Comparing Texas levy systems to Midwest
As Midwesterners begin to assess the damage following recent flooding, area residents may be wondering how safe our existed flood systems are.
Fred Jensen is a Hydraulics Engineer with the Forth Worth District Army Corps of Engineers. Jensen says Texas uses more lake systems, as opposed to river-based, and has an abundance of flood control reservoirs to aid in prevention.
Just in the Forth Worth District alone there are 25 reservoirs that are federally funded, which includes Cooper Lake in Northeast Texas. Not near as many federally funded reservoirs exist in the Midwest.
The difference between a federally funded and non-federally funded levy system, according to Jensen, are the strict guidelines government based systems have to adhere by in order to receive funding.
For example, they are not allowed to grow trees on levies. Jensen says that was a major reason for several levy breaches in the Great Flood of 1993 that, in some cases, destroyed even more property in the Midwest than last month.
Because these types of levies are not funded properly, they can be more susceptible to breaking due an inability to maintain, weakness or and/or poor construction.
One reason some federal levy systems do break, as evident along the Mississippi River both in 1993 and this year, was because there was so much water in the system it had no where to go.
''Pretend your bathtub walls are made of dirt, after awhile walls get so saturated with water they can't hold any longer,'' says Jensen.
The good news for North Central and Northeast Texans comes in a couple forms. First, local federally funded levy systems are constantly under the microscope, having to be built a certain way and inspected before more funds are made available.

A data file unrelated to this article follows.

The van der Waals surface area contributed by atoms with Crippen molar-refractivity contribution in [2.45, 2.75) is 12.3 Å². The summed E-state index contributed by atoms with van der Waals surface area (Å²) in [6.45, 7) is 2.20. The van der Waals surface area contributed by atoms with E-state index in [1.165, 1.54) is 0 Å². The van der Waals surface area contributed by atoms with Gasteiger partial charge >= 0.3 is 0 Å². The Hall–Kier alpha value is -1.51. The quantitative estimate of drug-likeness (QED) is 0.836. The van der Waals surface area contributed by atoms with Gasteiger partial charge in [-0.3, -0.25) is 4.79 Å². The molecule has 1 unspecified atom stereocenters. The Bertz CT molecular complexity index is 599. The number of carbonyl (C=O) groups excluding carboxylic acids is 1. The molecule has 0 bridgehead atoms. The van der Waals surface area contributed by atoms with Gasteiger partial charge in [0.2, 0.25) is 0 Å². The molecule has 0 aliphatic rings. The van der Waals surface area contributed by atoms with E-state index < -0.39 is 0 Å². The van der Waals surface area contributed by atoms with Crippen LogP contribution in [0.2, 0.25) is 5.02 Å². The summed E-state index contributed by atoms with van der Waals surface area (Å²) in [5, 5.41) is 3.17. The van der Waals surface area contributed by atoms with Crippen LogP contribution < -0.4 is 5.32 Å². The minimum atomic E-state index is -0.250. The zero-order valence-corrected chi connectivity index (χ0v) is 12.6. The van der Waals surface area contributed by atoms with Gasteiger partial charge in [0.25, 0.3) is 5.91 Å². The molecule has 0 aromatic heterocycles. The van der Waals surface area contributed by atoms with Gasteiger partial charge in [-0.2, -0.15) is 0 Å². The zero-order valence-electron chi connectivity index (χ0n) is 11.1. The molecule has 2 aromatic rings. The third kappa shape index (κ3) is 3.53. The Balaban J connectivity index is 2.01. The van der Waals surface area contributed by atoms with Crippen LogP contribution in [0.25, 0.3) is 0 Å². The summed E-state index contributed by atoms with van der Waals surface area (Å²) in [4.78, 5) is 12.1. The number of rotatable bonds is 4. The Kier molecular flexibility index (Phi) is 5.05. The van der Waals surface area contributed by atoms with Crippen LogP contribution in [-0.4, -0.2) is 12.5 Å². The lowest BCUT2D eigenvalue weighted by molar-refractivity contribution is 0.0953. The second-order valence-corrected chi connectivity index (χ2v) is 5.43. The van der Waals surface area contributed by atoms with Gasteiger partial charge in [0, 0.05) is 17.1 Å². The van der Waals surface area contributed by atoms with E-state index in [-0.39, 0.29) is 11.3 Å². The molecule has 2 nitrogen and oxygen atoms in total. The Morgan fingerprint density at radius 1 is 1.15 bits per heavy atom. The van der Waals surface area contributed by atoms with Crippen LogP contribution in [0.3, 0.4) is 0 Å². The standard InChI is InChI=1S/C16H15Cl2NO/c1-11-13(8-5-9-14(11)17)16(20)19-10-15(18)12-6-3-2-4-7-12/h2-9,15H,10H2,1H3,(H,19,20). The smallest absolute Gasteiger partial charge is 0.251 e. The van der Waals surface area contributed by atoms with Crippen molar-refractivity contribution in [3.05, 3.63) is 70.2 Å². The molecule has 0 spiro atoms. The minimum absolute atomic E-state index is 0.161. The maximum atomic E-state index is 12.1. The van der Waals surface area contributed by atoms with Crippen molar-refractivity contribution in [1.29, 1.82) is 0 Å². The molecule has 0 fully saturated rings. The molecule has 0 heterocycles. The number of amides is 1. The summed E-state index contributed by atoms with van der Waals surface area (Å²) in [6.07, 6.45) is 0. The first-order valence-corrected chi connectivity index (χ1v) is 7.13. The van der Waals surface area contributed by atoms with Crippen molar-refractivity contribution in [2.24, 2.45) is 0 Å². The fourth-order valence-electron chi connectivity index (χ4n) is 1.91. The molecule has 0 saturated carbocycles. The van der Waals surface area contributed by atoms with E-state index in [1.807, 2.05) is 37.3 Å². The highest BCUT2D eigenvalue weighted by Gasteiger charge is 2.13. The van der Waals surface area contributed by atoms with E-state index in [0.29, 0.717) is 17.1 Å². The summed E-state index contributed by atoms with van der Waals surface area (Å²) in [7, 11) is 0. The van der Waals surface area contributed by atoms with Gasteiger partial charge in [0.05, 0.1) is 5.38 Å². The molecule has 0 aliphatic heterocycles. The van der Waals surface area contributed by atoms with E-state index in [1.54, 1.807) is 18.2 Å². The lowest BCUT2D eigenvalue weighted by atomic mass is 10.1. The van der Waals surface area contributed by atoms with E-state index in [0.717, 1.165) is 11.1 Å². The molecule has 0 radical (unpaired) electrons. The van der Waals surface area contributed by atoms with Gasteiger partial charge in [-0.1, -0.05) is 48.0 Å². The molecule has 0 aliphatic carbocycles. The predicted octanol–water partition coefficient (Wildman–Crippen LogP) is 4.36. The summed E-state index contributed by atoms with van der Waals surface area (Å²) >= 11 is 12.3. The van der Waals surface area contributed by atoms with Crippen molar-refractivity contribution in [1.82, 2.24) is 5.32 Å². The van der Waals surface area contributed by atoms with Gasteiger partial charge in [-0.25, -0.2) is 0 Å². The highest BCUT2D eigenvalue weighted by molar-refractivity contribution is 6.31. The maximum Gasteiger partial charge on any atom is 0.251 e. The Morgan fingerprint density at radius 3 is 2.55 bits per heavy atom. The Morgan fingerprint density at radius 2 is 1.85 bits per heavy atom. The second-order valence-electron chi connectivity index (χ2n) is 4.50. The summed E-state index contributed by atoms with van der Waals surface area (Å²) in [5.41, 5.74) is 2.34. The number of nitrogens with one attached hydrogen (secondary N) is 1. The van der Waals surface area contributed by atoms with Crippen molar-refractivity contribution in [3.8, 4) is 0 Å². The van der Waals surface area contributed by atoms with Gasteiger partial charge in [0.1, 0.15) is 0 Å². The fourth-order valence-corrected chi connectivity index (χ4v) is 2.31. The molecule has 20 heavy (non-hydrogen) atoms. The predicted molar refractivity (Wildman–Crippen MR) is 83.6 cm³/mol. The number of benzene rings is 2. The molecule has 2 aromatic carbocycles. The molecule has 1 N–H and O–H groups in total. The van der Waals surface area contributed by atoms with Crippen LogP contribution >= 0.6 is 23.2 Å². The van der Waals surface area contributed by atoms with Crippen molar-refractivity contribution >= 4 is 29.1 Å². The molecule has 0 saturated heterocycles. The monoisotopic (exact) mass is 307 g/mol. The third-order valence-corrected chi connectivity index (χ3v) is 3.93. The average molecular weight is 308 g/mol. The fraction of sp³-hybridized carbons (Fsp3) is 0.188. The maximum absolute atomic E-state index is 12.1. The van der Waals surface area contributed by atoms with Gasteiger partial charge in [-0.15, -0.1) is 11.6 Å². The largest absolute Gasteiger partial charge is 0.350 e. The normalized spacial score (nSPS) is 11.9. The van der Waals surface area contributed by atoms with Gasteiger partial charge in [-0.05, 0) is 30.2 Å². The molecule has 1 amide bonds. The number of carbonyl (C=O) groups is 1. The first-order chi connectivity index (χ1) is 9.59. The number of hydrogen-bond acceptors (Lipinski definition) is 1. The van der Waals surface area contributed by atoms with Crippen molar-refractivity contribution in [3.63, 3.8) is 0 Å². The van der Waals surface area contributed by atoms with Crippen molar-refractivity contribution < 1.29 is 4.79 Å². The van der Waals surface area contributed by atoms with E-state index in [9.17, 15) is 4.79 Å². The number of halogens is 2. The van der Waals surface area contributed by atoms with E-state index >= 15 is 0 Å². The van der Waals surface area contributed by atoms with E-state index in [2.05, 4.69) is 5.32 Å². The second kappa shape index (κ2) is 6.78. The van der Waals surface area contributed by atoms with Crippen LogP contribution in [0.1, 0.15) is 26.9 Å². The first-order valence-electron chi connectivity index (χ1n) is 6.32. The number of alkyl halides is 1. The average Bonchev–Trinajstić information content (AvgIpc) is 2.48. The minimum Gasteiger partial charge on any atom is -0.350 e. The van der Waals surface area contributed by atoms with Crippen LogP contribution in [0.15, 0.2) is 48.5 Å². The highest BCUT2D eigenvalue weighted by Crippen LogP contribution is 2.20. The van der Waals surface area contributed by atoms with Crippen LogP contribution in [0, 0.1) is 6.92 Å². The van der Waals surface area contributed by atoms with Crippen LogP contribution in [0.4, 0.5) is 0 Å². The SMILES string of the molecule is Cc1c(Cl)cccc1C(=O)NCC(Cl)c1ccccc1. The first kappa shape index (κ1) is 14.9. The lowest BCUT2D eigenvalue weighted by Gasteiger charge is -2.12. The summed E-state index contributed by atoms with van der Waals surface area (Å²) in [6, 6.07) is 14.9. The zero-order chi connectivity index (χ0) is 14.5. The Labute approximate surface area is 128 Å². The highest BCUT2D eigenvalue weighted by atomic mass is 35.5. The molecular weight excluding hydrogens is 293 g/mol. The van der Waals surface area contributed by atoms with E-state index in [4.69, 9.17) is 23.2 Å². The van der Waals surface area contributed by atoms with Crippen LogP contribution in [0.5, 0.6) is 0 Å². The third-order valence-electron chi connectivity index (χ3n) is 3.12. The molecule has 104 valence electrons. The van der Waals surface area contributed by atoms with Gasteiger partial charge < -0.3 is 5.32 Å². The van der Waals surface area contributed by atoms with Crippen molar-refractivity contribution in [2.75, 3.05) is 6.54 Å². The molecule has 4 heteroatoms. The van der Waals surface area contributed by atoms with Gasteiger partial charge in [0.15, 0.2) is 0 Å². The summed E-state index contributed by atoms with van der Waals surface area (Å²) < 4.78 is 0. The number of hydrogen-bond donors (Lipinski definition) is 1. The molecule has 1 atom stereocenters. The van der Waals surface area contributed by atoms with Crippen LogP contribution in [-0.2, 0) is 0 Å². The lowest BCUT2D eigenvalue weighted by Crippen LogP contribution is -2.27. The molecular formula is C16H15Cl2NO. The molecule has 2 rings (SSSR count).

Second, Texas doesn't tend to receive near as much rain as the Midwest; therefore those levies are not tested nor weakened to the same degree, which keeps the system strong and not as susceptible to break.
An issue the Forth Worth District doesn't have to deal with is a flood control system that spans several states. Not all states, according to Jensen, abide by the same flood control tactics.
For example, Rock Island, Illinois escaped flooding in 1993 because they had built strong levies and reinforced them with a concrete flood wall on top. However, on the other side of the river, in Davenport, Iowa, there was little done to prevent flood waters from submerging portions of town.
The same is evident down river, when high levies and walls in one town may prevent flooding, but in turn raise the water level because it can't spill over, possibly hurting communities to the south that don't have as strong a flood prevention system.
Jensen says the last major line of flooding to hit Dallas was in the early 1990's. During that time, Dallas floodways had major flooding, but no levies were breached.
All in all, it depends on where you live and the amount of rainfall your area receives each year. It also depends on if you have the resources to build and maintain strong flood control systems that will protect you when needed.